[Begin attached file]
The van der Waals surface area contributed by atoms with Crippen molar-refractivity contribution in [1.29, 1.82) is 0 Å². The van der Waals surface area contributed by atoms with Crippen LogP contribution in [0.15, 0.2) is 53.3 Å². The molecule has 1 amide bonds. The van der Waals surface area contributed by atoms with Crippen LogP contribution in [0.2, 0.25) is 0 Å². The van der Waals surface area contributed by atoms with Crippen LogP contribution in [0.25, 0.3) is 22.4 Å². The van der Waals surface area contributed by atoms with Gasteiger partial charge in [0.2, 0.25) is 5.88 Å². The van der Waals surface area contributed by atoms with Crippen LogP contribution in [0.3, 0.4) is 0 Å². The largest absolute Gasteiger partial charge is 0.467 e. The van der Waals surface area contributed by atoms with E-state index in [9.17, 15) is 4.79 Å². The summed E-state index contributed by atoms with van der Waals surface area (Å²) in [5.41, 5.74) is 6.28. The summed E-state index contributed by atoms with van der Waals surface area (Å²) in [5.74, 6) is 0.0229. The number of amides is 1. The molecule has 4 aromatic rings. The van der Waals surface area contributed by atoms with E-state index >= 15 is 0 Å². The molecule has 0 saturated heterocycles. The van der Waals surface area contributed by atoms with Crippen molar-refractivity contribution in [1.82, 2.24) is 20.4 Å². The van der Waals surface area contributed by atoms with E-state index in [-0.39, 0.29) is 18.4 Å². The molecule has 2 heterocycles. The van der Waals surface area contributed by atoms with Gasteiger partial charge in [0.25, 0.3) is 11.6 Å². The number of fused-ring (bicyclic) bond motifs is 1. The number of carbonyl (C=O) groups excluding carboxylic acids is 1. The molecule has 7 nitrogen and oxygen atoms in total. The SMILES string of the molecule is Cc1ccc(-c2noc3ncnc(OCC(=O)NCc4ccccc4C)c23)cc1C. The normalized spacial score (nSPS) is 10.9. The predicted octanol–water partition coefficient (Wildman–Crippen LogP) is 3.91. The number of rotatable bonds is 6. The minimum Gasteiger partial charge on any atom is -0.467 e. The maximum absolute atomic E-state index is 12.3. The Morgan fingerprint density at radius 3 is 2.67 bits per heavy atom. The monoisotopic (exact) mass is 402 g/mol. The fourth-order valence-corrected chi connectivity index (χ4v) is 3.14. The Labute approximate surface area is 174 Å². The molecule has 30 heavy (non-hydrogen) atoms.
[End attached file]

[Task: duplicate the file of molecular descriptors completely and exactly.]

The van der Waals surface area contributed by atoms with Crippen molar-refractivity contribution in [1.29, 1.82) is 0 Å². The van der Waals surface area contributed by atoms with Crippen LogP contribution in [0.15, 0.2) is 53.3 Å². The molecule has 1 amide bonds. The van der Waals surface area contributed by atoms with Crippen LogP contribution in [0.2, 0.25) is 0 Å². The van der Waals surface area contributed by atoms with Crippen LogP contribution in [0.25, 0.3) is 22.4 Å². The van der Waals surface area contributed by atoms with Gasteiger partial charge in [0.2, 0.25) is 5.88 Å². The van der Waals surface area contributed by atoms with Crippen LogP contribution in [0.3, 0.4) is 0 Å². The largest absolute Gasteiger partial charge is 0.467 e. The van der Waals surface area contributed by atoms with E-state index in [9.17, 15) is 4.79 Å². The summed E-state index contributed by atoms with van der Waals surface area (Å²) in [5.41, 5.74) is 6.28. The summed E-state index contributed by atoms with van der Waals surface area (Å²) in [5.74, 6) is 0.0229. The number of amides is 1. The molecule has 4 aromatic rings. The van der Waals surface area contributed by atoms with E-state index >= 15 is 0 Å². The molecule has 0 saturated heterocycles. The van der Waals surface area contributed by atoms with Crippen molar-refractivity contribution in [1.82, 2.24) is 20.4 Å². The van der Waals surface area contributed by atoms with E-state index in [-0.39, 0.29) is 18.4 Å². The molecule has 2 heterocycles. The van der Waals surface area contributed by atoms with Gasteiger partial charge in [0.25, 0.3) is 11.6 Å². The number of fused-ring (bicyclic) bond motifs is 1. The number of carbonyl (C=O) groups excluding carboxylic acids is 1. The molecule has 7 nitrogen and oxygen atoms in total. The SMILES string of the molecule is Cc1ccc(-c2noc3ncnc(OCC(=O)NCc4ccccc4C)c23)cc1C. The normalized spacial score (nSPS) is 10.9. The predicted octanol–water partition coefficient (Wildman–Crippen LogP) is 3.91. The number of rotatable bonds is 6. The minimum Gasteiger partial charge on any atom is -0.467 e. The maximum absolute atomic E-state index is 12.3. The Morgan fingerprint density at radius 3 is 2.67 bits per heavy atom. The monoisotopic (exact) mass is 402 g/mol. The fourth-order valence-corrected chi connectivity index (χ4v) is 3.14. The Labute approximate surface area is 174 Å². The molecule has 30 heavy (non-hydrogen) atoms.